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Hi Everybody,

Hope someone will be able to help me out. Been trying my own maintenance on my 2014 CBR 500R since all the shops are closed due to COVID. Tried a chain adjustment today, and more or less botched it. Loosened off the axle nut and adjusted both sides on the swingarm, but lost count. Loosened the axle nut enough that the wheel could easily be moved back and forth with my hand. Now I believe the rear wheel is off centre. anyone have any recommendations? Tighten both adjustment nuts all the way in and start over?

Thanks,

Brett
 

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When I adjust my chain I check the alignment with a piece of string, which has a knot at one end.

Make sure the swing arm ends, the bits the adjusting bolts stick out of, are pushed in then tighten the axel nut just enough so they do not move. This is also the time to check the slack is still within range as it will tighten a little after tightening the axel.

On the left side of the bike I place the knot in the centre of the swing arm pivot, which is just to the left of where the pegs are fastened. Holding it in place with my left hand, I pull the string taut and with my right hand I pinch the string, passing my nail int it where it meets the middle of the axel bolt.

Keeping my tight grip on that point of the string, I move to the right hand side of the bike and position my nail and sting in the middle of the pivot and, threading the string behind the exhaust, pull the string taut. If the wheel is aligned the knot should be in the middle of the axle bolt.

Then to double check I repeat the same procedure in reverse, with the knot on the axel bolt on the right side and comparing it with the left. Mainly because the exhaust does make it a bit awkward on the tight hand side so I like to double check.

I always do this, even if turning both adjustment nuts the same amount it is safer to be certain than just assume.

Another thing I like to do if I have doubts is just crouch down behind the bike so I can look along the chain and spin the wheel by hand to make sure the chain looks and stays straight relative to the guard.
 

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My procedure

The user manual (which you can find on-line) specifies using hard to see marks to check alignment, not the obvious notch above the axle that indicates chain wear. If you have lost all sense of the alignment, a string (watch out for stretch) or tape measure can get you in the ballpark, then use the marks. An experienced non-Honda shop mechanic once used a tape measure to do my chain alignment, checking it several times, but it was way off.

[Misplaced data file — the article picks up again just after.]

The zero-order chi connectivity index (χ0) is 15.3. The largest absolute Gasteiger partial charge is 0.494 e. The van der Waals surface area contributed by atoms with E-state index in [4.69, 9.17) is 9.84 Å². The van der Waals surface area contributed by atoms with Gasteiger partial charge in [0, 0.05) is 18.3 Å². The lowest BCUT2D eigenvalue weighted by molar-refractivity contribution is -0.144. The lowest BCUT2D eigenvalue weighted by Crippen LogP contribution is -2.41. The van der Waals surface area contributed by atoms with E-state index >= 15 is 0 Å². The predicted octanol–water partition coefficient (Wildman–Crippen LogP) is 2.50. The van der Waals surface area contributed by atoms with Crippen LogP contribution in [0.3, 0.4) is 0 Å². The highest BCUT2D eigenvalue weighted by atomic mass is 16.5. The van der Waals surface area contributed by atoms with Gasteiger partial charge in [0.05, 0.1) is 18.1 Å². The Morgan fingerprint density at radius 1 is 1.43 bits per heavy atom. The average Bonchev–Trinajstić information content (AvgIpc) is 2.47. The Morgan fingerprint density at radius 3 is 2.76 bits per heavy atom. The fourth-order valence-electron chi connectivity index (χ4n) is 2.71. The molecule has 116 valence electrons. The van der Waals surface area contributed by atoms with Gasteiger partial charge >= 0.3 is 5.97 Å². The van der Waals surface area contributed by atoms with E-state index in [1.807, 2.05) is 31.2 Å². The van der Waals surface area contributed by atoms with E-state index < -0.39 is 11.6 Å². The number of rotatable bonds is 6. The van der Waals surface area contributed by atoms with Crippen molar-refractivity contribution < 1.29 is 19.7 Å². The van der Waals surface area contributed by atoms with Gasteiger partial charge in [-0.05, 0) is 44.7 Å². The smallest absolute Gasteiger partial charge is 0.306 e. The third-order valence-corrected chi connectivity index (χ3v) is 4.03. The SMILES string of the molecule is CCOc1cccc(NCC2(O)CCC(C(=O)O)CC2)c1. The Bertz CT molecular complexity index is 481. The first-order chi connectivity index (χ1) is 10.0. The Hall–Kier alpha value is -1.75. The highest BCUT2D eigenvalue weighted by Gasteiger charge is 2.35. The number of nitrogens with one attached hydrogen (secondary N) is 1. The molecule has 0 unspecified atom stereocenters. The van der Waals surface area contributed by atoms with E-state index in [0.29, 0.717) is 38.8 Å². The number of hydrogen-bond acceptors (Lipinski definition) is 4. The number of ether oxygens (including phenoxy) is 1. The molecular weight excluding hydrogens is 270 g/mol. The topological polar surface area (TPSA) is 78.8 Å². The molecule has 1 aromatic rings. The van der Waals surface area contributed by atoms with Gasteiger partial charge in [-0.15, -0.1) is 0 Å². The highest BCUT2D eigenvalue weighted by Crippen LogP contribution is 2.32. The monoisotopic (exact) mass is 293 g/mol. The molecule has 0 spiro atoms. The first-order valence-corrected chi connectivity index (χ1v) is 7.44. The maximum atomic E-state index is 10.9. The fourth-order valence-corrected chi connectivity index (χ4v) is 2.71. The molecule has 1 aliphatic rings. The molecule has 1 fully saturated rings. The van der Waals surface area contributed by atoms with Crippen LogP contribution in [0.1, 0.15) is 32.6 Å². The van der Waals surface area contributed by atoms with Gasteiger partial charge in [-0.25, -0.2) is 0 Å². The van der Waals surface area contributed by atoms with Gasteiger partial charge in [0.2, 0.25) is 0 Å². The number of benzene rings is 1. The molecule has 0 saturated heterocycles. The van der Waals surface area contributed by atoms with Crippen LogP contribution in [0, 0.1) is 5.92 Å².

When you look at the axle from the side, there is a rectangular cutout with rounded corners in the swingarm - the axle passes through it. There are hard to see vertical marks, like a ruler, on the metal you can see through the cutout. Align these marks so they are the same distance to the rear edge of the opening on both sides. I need to use a flashlight and get my head close to the axle to see the alignment clearly. I find this is a fussy adjustment.

Hint
While adjusting, if you over-tighten the adjusters, loosen them a half turn. Place a piece of soft wood against the axle and hit the wood with a hammer to move the axle towards the front of the bike. You should have the axle nut tight enough that it takes a bit of force to move the axle. After you move the axle, the adjusters will be tight again. Go back to adjusting by tightening them.

Final Hint
use a torque wrench to tighten the rear axle nut (88 N-m, 65 ft lbs). The same shop mechanic was a huge guy, cranked the nut to well over 100 ft-lbs. I lost most of my rear braking. This problem is mentioned in the user and shop manuals. Fortunately backing the nut off and correctly torquing it restored the rear braking.
 

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I remove a bike's chain guard when checking chain adjustment. I push up on the lower race of the chain (to remove any slack from the upper race) and sight along the upper chain race from the rear sprocket as far forward as I can see on the chain. That tells me all I need to know. In 4400 miles, my bike's chain has needed no adjustment, being kept lubricated by the Scottoiler I always fit on chain-driven bikes. If a straight-edge would fit, I could place that alongside the top race of the chain to insure it's straight. Generally, just a visual scan is sufficient to detect any "bow" in the chain.
 
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